KEVIN Rudd has assured mainstream Australia he will avoid radical social and cultural change by resisting calls to broaden his reform agenda and by sticking to his election promises.The Prime Minister warned that people had "elected the wrong guy" if they believed that once he was in power he would unveil a secret left-wing reform agenda or suddenly yield to pressure from sectional interests.
Calling for people to move beyond "the classical Right-Left divide", Mr Rudd said he had been upfront about his election promises and would focus on delivering them in full.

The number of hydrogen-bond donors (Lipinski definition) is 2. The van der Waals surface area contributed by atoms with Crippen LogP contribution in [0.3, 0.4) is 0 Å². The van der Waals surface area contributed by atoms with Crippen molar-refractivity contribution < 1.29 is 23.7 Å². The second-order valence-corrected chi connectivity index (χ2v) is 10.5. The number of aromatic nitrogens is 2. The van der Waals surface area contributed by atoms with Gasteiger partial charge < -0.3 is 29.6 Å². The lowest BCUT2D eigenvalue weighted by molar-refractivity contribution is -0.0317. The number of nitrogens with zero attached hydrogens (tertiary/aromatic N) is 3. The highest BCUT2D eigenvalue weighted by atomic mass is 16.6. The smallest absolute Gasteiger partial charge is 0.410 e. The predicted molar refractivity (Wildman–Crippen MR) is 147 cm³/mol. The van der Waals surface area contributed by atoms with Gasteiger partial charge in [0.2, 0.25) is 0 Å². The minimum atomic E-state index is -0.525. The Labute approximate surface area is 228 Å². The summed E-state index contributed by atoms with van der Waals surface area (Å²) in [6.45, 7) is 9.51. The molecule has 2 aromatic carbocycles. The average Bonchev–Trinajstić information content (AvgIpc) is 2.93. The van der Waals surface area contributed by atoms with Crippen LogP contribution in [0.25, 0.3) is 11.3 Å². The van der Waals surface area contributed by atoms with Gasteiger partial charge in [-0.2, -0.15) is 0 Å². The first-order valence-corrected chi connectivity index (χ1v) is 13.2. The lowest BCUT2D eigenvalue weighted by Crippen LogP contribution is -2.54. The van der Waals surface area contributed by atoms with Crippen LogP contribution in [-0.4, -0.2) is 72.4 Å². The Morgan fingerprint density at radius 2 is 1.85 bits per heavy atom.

"There's nothing terribly complicated about me," Mr Rudd said.
"If you obtain the people's support, that's what you go ahead and do."
I also like this part, he seems to be considering privatizing government administration, something I have advocated for some time.
Mr Rudd, whose wife, Therese Rein, built a successful job-placement company by delivering Job Network services for the previous Howard government, said the quality of government service was more important than the delivery mechanism.
Citing the example of his election promise to lift indigenous life expectancy and literacy standards, Mr Rudd said: "It's not who provides services to indigenous communities, it's who most effectively provides those services to deliver what isthe agreed national set of policy outcomes.